Kron also notes this situation is confirmed in footnote 21 of Rel 34-50758A (December 7, 2004) in which the SEC observes:
The relationship between various levels of securities intermediaries and beneficial owners is complex. There may be many layers of beneficial owners (some of which may also be securities intermediaries) with all ultimately holding securities on behalf of a single beneficial owner, who is sometimes referred to as the ultimate beneficial owner. For example, an introducing broker-dealer may hold its customer’s securities in its account at a clearing broker-dealer, that in turn holds the introducing broker-dealer’s securities in an account at DTC. In this context, DTC or its nominee is the registered owner and DTC’s participants (i.e., broker-dealers and banks) are beneficial owners, as are the participants’ customers. However, DTC, the clearing broker-dealer (the DTC participant), and the introducing broker-dealer are all securities intermediaries.
The reality is that the name of the beneficial owner, John Chevedden, will not appear in the company’s, DTC’s or Cede’s records, but only in the records of his broker, Ram Trust. Consequently, his broker is in the best (if not only) position to document who the ultimate beneficial owner is.
SEC Staff Legal Bulletin No. 14B (CF), section C,1, provides guidance to companies on how companies should notify shareowners of defects by providing “adequate detail about what the shareholder proponent must do to remedy the eligibility or procedural defect(s).”
Instead of instructing Chevedden on how to remedy eligibility (or allowing the otherwise universally accepted letter from his broker), Apache seems to have attempted to send Mr. Chevedden on a wild goose chase by implying that he must obtain a letter from the actual holder of record, Cede & Co. As already explained, Cede has no idea who the ultimate beneficial owners are for the stocks they hold. As noted in the Jonas Kron letter to the SEC dated 1/10/2008 quoted extensively above, “Staff has rejected 14a-8f claim when the registrant seemed to demand proof from Cede Co. See Equity Office Properties Trust March 23 2003.”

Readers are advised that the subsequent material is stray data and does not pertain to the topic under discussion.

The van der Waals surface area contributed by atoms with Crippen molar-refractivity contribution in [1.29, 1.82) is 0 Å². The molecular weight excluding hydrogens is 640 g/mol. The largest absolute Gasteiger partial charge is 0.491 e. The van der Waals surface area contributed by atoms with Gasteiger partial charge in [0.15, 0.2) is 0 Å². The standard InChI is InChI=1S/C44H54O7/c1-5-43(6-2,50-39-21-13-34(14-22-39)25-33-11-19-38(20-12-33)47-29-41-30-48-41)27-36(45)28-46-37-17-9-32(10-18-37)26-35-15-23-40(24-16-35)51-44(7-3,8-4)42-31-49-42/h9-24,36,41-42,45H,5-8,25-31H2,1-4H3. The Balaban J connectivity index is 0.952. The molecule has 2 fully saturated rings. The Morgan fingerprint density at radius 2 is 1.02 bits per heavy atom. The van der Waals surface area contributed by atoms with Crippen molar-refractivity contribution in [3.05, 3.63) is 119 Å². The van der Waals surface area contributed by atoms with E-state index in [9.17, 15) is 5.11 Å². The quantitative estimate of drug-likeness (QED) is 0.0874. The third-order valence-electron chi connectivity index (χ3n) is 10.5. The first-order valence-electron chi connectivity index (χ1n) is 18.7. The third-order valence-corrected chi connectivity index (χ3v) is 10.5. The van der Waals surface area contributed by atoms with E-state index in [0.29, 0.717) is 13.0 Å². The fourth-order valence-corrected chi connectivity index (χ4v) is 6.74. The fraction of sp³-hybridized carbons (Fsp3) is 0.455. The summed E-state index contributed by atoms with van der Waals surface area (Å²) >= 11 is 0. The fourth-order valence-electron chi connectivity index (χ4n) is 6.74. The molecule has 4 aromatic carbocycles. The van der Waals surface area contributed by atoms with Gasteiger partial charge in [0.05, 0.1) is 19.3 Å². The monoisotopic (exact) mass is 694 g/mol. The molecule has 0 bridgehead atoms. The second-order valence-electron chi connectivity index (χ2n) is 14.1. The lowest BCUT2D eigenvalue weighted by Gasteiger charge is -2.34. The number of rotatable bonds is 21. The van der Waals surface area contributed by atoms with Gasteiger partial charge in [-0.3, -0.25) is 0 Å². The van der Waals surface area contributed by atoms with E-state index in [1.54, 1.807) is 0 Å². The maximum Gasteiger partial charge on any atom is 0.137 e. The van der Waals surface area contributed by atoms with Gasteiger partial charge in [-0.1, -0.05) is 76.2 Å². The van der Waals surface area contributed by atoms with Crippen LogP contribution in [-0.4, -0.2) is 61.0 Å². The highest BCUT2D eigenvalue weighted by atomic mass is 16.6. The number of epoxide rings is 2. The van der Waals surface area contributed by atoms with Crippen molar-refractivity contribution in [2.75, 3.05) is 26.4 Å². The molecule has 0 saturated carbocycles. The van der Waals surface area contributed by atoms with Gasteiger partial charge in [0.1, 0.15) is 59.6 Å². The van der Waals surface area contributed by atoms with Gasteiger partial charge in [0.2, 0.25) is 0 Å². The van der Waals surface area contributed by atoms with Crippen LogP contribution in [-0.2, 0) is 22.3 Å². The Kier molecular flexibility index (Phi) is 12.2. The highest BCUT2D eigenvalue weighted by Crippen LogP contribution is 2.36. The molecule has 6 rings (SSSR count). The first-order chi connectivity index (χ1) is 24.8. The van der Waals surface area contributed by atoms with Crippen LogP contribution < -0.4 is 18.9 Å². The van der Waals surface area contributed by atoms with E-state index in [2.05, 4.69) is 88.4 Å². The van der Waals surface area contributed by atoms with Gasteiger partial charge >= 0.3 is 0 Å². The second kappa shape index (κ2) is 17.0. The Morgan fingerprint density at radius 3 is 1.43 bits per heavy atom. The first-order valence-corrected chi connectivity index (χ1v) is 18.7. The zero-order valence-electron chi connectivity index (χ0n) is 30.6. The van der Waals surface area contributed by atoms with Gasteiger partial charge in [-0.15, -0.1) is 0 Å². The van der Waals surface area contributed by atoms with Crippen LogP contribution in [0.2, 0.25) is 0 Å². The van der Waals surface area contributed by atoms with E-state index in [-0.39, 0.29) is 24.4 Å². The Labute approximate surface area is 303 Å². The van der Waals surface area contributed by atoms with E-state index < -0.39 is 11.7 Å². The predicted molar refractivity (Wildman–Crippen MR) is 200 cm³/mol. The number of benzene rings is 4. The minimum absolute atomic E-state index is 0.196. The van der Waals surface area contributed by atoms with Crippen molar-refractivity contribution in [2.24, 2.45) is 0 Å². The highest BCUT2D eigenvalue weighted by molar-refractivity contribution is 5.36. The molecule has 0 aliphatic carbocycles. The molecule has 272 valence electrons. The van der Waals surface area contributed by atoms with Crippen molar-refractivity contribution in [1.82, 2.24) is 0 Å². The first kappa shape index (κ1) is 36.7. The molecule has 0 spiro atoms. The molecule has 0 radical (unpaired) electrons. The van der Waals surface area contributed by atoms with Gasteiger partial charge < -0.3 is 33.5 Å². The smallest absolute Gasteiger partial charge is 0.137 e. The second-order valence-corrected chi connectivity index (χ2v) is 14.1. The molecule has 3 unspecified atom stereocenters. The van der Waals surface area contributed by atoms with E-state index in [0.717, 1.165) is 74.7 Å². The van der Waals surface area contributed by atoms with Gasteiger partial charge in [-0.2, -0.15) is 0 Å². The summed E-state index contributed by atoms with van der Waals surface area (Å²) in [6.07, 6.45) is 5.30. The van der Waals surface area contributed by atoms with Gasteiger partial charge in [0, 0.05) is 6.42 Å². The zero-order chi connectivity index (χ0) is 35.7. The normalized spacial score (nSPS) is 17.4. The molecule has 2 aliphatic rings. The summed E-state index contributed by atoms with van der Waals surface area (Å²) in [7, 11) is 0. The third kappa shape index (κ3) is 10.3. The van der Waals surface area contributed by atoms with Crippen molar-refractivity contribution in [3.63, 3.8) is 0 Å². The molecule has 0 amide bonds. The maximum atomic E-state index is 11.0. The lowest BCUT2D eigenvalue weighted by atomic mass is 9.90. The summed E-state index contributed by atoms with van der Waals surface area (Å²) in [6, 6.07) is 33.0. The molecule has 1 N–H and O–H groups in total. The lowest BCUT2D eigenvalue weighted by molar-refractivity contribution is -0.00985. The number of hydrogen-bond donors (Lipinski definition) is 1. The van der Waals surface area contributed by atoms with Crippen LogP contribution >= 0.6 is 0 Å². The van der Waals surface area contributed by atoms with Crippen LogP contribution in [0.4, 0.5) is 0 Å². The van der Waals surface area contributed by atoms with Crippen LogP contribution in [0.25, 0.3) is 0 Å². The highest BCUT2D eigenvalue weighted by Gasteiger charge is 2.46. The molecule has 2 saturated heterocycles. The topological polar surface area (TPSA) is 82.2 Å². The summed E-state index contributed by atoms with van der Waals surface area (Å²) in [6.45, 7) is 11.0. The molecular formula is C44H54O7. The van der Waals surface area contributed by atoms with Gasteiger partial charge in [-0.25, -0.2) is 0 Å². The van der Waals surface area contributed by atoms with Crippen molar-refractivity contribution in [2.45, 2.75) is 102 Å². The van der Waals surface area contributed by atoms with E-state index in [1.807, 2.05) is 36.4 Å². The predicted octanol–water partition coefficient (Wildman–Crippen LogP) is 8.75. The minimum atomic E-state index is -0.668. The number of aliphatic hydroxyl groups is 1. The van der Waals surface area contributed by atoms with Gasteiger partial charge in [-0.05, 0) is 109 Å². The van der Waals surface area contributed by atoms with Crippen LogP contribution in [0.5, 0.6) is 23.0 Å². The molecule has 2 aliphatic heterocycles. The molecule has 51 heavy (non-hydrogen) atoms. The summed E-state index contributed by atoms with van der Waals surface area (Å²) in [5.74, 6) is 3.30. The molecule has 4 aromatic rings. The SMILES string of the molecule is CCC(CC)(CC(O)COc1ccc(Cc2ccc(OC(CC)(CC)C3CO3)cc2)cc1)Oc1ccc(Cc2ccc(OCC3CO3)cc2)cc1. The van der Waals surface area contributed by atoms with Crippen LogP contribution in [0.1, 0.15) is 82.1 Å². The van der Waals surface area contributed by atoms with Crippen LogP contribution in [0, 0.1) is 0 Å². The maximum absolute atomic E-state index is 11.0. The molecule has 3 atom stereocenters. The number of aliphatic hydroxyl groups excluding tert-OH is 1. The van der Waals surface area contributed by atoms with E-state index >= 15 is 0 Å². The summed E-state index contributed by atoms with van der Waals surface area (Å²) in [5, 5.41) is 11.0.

In a footnote Kron also notes, “See also Clear Channel Communications (February 9, 2006) in which the company also argued that neither the proponent or its broker were record holders. In that case, the proponent made the same argument we are making here leading the Staff conclusion in that case was “that Clear Channel failed to inform the proponent of what would constitute appropriate documentation under rule 14a-8(b) in Clear Channel’s request for additional information from the proponent.”
Also of note, The SEC staff rejected a similar argument made by Dillard Department Stores, Inc. (Mar. 4, 1999). There, the proponent submitted a written statement that the proponent’s shares were held of record by the Amalgamated Bank of New York through its agent, Cede & Co. (“Cede”), the nominee of DTC. Dillard’s argued that the proponent was required to submit a letter from Cede, which Dillard’s argued was the true record owner. The SEC staff disagreed and declined to allow exclusion.
From all the above, it appears that Apache bypassed a “no-action letter” request to the SEC in hopes that Chevedden would be intimidated by a slapp suit that could potentially cost him a small fortune in attorney’s fees if they can convince the federal district court in Texas to rule in their favor. The case should be very simple. Like 99.99% of shareowners holding in “street name” presenting a resolution, Chevedden has met the reasonable requirement that he provide evidence of ownership from his broker. Only a court dumbfounded by hundreds of pages of largely irrelevant legal argument, or one predisposed to rule in favor of rich and powerful managers, would require a shareowner to document every entity involved in the chain of custody from his broker to Cede & Co. and to get each to sign off on that chain.